AWS Developer Tools Blog
Listing Cmdlets by Service
In this post, we discussed a new cmdlet you can use to navigate your way around the cmdlets in the AWS Tools for Windows PowerShell module. This cmdlet enables you to search for cmdlets that implemented a service API by answering questions like, “Which cmdlet implements the Amazon EC2 ‘RunInstances’ API?” It can also do a simple translation of AWS CLI commands you might have found in example documentation to give you the equivalent cmdlet.
In the 184.108.40.206 version of the tools, we extended this cmdlet. Now you can use it to get a list of all cmdlets belonging to a service based on words that appear in the service name or the prefix code we use to namespace the cmdlets by service. You could, of course, do something similar by using the PowerShell
Get-Command cmdlet and supplying the
-Noun parameter with a value that is the prefix with a wildcard (for example,
Get-Command -Module AWSPowerShell -Noun EC2*). The problem here is that you need to know the prefix before you can run the command. Although we try to choose memorable and easily guessable prefixes, sometimes the association can be subtle and searching based on one or more words in the service name is more useful.
To list cmdlets by service you supply the
-Service parameter. The value for this parameter is always treated as a case-insensitive regular expression and is used to match against cmdlets using both their ‘namespace’ prefix and full name. For example:
PS C:> Get-AWSCmdletName -Service compute CmdletName ServiceOperation ServiceName ---------- ---------------- ----------- Add-EC2ClassicLinkVpc AttachClassicLinkVpc Amazon Elastic Compute Cloud Add-EC2InternetGateway AttachInternetGateway Amazon Elastic Compute Cloud Add-EC2NetworkInterface AttachNetworkInterface Amazon Elastic Compute Cloud Add-EC2Volume AttachVolume Amazon Elastic Compute Cloud ... Stop-EC2SpotInstanceRequest CancelSpotInstanceRequests Amazon Elastic Compute Cloud Unregister-EC2Address DisassociateAddress Amazon Elastic Compute Cloud Unregister-EC2Image DeregisterImage Amazon Elastic Compute Cloud Unregister-EC2PrivateIpAddress UnassignPrivateIpAddresses Amazon Elastic Compute Cloud Unregister-EC2RouteTable DisassociateRouteTable Amazon Elastic Compute Cloud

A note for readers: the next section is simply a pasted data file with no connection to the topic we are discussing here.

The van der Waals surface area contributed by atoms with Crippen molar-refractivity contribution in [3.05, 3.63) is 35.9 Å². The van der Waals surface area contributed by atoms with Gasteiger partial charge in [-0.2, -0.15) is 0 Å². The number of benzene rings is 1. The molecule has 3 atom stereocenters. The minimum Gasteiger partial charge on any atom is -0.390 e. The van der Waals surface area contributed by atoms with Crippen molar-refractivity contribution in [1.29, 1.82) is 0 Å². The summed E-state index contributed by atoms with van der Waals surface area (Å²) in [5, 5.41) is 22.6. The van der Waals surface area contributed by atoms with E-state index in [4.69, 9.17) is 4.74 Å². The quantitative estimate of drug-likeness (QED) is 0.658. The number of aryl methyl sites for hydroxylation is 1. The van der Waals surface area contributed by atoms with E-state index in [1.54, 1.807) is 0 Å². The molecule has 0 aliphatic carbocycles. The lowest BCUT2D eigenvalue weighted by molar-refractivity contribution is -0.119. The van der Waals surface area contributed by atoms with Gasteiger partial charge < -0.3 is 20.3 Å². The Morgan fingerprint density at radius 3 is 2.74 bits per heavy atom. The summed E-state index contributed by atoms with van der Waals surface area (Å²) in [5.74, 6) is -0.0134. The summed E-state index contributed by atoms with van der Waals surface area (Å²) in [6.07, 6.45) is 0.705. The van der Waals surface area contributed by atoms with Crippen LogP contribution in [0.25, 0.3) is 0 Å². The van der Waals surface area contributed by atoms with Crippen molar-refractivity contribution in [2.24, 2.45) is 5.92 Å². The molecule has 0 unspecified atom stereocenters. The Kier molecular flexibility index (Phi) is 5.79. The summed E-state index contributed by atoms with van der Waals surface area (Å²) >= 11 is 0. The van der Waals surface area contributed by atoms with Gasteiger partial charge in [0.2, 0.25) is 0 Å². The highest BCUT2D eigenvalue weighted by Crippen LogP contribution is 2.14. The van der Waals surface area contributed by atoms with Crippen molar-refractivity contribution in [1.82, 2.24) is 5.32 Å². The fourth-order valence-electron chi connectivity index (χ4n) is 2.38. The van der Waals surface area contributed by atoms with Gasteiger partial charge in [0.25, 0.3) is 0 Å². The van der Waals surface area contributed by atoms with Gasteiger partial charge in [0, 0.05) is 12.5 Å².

When a match for the parameter value is found, the output contains a collection of
PSObject instances. Each instance has members detailing the cmdlet name, service operation, and service name. You can see the assigned prefix code in the cmdlet name. If the search term fails to match any supported service, you’ll see an error message in the output.
You might be asking yourself why we output the service name. We do this because the parameter value is treated as a regular expression and it attempts to match against two pieces of metadata in the module’s cmdlets (service and prefix). It is therefore possible that a term can match more than one service. For example:
PS C:> Get-AWSCmdletName -Service EC2 CmdletName ServiceOperation ServiceName ---------- ---------------- ----------- Add-EC2ClassicLinkVpc AttachClassicLinkVpc Amazon Elastic Compute Cloud Add-EC2InternetGateway AttachInternetGateway Amazon Elastic Compute Cloud ... Unregister-EC2RouteTable DisassociateRouteTable Amazon Elastic Compute Cloud Get-ECSClusterDetail DescribeClusters Amazon EC2 Container Service Get-ECSClusters ListClusters Amazon EC2 Container Service Get-ECSClusterService ListServices Amazon EC2 Container Service ... Unregister-ECSTaskDefinition DeregisterTaskDefinition Amazon EC2 Container Service Update-ECSContainerAgent UpdateContainerAgent Amazon EC2 Container Service Update-ECSService UpdateService Amazon EC2 Container Service
You’ll see the result set contains cmdlets for both Amazon EC2 and Amazon EC2 Container Service. This is because the search term ‘EC2’ matched the noun prefix for the cmdlets exposing the Amazon EC2 service API as well as the service name for the container service.
We hope you find this new capability useful. You can get the new version as a Windows Installer package here or through the PowerShell Gallery.
If you have suggestions for other features, let us know in the comments!